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(AREA) -- Sprint will permanently shut down the Nextel National Network at the end of the month. Beginning at 12:01 AM EST June 30, the Nextel National Network will begin to shutdown, working westward every hour by time zone. Voice and push-to-talk calls, including calls to 9-1-1 and date service, will no longer originate from the Nextel National Network. Officials say there should be no impact to the Nationwide Sprint Network. Sprint announced plans in the fourth quarter of 2010 to phase out the iDEN Nextel National Network as part of its Network Vision plan.

(PORT HURON) -- A St. Clair County woman who was convicted of killing her father and attempting to murder her mother will be re-sentenced on July 11. Tia Skinner's life sentence will be revisited because the U.S. Supreme Court banned mandatory no-parole sentences for teens convicted of murder. She was 17 at the time of the attack. Skinner could get the same sentence, but a judge will be allowed to consider many factors. Paul and Mara Skinner were attacked at their home in Yale in November 2010. Paul was killed in the knife attack, while Mara was seriously wounded. Prosecutors say Skinner was angry at her parents and plotted with two young men, Jonathan Kurtz and James Preston, to carry out the crimes. Defense lawyer John Livesay says Skinner hopes "for a different outcome, but ultimately it will be a decision in the hands of the judge."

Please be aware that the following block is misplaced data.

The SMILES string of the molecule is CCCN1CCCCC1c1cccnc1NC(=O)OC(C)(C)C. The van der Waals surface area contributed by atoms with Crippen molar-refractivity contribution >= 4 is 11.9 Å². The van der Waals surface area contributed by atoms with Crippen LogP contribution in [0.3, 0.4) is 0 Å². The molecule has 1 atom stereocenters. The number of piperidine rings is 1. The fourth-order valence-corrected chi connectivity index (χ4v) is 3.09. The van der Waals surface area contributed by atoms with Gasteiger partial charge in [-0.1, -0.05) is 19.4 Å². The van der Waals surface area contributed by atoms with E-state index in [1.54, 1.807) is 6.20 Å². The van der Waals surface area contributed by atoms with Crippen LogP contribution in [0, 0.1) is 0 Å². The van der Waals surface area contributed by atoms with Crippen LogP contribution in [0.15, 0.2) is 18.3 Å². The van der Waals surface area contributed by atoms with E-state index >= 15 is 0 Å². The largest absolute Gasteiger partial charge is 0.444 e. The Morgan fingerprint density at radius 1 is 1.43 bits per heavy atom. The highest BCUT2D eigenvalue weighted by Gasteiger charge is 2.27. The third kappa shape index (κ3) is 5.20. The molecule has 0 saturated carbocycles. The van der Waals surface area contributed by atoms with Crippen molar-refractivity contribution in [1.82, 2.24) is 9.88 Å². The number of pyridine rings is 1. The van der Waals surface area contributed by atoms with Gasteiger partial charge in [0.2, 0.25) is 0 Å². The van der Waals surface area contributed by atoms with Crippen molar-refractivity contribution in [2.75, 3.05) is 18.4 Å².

(AREA) -- The Michigan Department of Natural Resources advise the public that an organization will hold informational meetings regarding deer antler point restriction (APR) proposals at a number of locations in June 2013. Individuals are invited to attend a local event to learn more about the APR process and the specific proposals currently under consideration.

The DNR supports the voluntary implementation of APR on private land. Under guidelines adopted by the Natural Resources Commission (NRC), mandatory regulations proposed by sponsoring organizations will only be recommended for implementation if DNR staff has no biological concerns regarding such regulations, and if a clear majority (at least 66 percent) of support among hunters in the proposed area is documented. Support will be determined by a DNR survey mailed to a sample of hunters who indicated on the 2012 DNR deer harvest survey that they hunted deer in the proposal area.

A group known as the Lower Peninsula Deer Management Initiative (LPDMI) has submitted two different APR proposals to be considered for implementation starting with the 2014 deer season. Antlerless deer regulations within the proposed areas would continue to be determined annually by the DNR. Surveys to measure support for these proposals will be mailed starting in August. Payment by the LPDMI will offset survey costs incurred by this proposal.

The process for review of APR proposals provides a uniform approach for addressing requests by organizations for adopting such regulations. The NRC retains full authority over decisions to implement APR and other harvest regulations regardless of the survey outcome, but the proposal review process provides valuable information to inform those decisions.